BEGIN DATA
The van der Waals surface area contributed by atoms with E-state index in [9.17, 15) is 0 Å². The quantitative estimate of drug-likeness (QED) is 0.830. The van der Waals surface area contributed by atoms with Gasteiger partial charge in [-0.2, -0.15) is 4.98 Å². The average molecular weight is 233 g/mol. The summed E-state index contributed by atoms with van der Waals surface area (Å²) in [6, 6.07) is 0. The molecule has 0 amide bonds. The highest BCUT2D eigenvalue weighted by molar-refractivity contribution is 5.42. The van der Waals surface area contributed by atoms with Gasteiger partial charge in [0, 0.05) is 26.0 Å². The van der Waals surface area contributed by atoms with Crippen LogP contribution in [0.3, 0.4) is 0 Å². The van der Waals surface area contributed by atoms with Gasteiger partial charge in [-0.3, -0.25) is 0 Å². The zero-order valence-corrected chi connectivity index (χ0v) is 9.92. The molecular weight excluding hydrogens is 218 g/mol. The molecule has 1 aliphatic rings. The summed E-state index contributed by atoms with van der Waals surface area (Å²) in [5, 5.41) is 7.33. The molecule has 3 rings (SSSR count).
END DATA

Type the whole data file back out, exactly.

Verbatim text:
The van der Waals surface area contributed by atoms with E-state index in [9.17, 15) is 0 Å². The quantitative estimate of drug-likeness (QED) is 0.830. The van der Waals surface area contributed by atoms with Gasteiger partial charge in [-0.2, -0.15) is 4.98 Å². The average molecular weight is 233 g/mol. The summed E-state index contributed by atoms with van der Waals surface area (Å²) in [6, 6.07) is 0. The molecule has 0 amide bonds. The highest BCUT2D eigenvalue weighted by molar-refractivity contribution is 5.42. The van der Waals surface area contributed by atoms with Gasteiger partial charge in [0, 0.05) is 26.0 Å². The van der Waals surface area contributed by atoms with Crippen LogP contribution in [0.3, 0.4) is 0 Å². The van der Waals surface area contributed by atoms with Gasteiger partial charge in [-0.3, -0.25) is 0 Å². The zero-order valence-corrected chi connectivity index (χ0v) is 9.92. The molecular weight excluding hydrogens is 218 g/mol. The molecule has 1 aliphatic rings. The summed E-state index contributed by atoms with van der Waals surface area (Å²) in [5, 5.41) is 7.33. The molecule has 3 rings (SSSR count).